Algae extract may act to slow down COVID progression, say researchers

By Will Chu

- Last updated on GMT

Algae extract may act to slow down COVID progression

Related tags: COVID-19, spirulina, Algae

Researchers are drawing attention to the possible role of algae in delaying the onset of COVID-19 by ‘calming’ the ‘cytokine storm (CS),’ an immune overreaction thought to be behind the condition’s more serious symptoms.

Writing in the journal Marine Biotechnology, ​a team identifies a Spirulina extract as capable of decreasing the secretion levels of a protein that sets in motion the cytokine storms seen in patients with COVID-19.

Although the researchers point out the work is at an early stage with results seen in in vitro ​test conditions, the team point to Spirulina’s European regulatory acceptance as a dietary supplement as reasons for optimism.

“When the algae extract was included in optimum quantities, there was a 70% reduction in the release of TNF-α proteins, which is very encouraging,”explains​ lead study author Dr Asaf Tzachor.

“This indicates that the algae extract may be used to prevent cytokine storms if given to patients soon after diagnosis,” ​he adds.

Spirulina joins virus fight

Whilst much nutritional attention has focused on vitamins as a potential remedy against the virus, the properties of the blue-green algae Spirulina (Arthrospira platensis​) extract suggests a potency that has been overlooked.

The cytokine storm has been a target area for many research teams including one in Japan​ that recently reported on vitamin B6’s effect in quietening the cytokine storm and unblocking blood clots associated with the virus.

Spirulina’s health benefits are well documented with the algae a rich source of C-phycocyanin (C-PC), a pigment-binding protein, which enhances antioxidation, anti-inflammation, and anti-tumour activities.

Under specific conditions, irradiation using light-emitting diodes (LED) to control photosynthesis, algal bioactivity such as anti-inflammatory properties may be enhanced.

In a collaboration between Israeli and Icelandic researchers, the team began subjecting lipopolysaccharide (LPS)-activated macrophages and monocytes with aqueous extracts of Spirulina, cultivated in either natural or controlled light conditions.

At a concentration of 0.1 micrograms per millilitre (µg/mL), the team found this dilution of the extract, produced by the Icelandic company, Vaxa, decreased macrophage and monocyte-induced TNF-α secretion levels by over 70% and 40%, respectively.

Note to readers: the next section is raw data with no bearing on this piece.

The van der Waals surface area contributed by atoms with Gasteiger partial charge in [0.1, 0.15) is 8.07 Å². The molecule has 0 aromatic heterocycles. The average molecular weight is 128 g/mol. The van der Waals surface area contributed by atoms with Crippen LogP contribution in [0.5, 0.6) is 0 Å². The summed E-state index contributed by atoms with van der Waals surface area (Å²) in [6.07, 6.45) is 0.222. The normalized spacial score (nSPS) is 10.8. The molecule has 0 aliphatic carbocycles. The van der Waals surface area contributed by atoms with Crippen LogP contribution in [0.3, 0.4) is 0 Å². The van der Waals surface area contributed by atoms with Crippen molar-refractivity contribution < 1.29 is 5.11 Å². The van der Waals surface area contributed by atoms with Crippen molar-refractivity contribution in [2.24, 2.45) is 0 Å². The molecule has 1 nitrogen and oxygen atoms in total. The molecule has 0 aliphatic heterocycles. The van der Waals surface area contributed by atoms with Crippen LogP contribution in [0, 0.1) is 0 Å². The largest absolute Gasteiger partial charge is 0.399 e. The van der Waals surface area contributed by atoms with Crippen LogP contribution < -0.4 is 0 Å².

“A possible explanation for the reaction pattern observed in this study for TNF-α and IL-6 inhibition is that different bioactive molecules of LED Spirulina extract at different absolute quantities affect macrophages and monocyte cells differently,”​ the researchers wrote.

“Some bioactive molecules suppressed TNF-α at low dosages, while others inhibited IL-6 release only at higher dosages.”

European funding

Along with Vaxa, other organisations involved in this research include the Migal Galilee institute and another Icelandic firm Matis, the MIGAL Research Institute and the Interdisciplinary Center (IDC) in Herzliya, Israel, where Dr Tzachor is a biotechnology researcher.

Such is the interest in the algae’s efficacy against the virus, Vaxa and Matis are involved in an EU-funded initiative formed to foster innovation and entrepreneurship across Europe.

As part of The European Institute of Innovation & Technology (EIT) Crisis Response Initiative, CovidX is a project investigating whether the Spirulina-extract can strengthen the immune system and help reduce infection risk of SARS-CoV-2 infection.

It is hoped that a Spirulina-based food supplement can act as a natural shield to high-risk population groups such as the elderly and people with severe underlying medical conditions, as well as high-exposure groups e.g. medical personnel. The supplement will not be a replacement for SARS-CoV-2 vaccinations.

Source: Marine Biotechnology

Published online: doi.org/10.1007/s10126-021-10020-z

“Photosynthetically Controlled Spirulina, but Not Solar Spirulina, Inhibits TNF-α Secretion: Potential Implications for COVID-19-Related Cytokine Storm Therapy.”

Authors: Asaf Tzachor et al.

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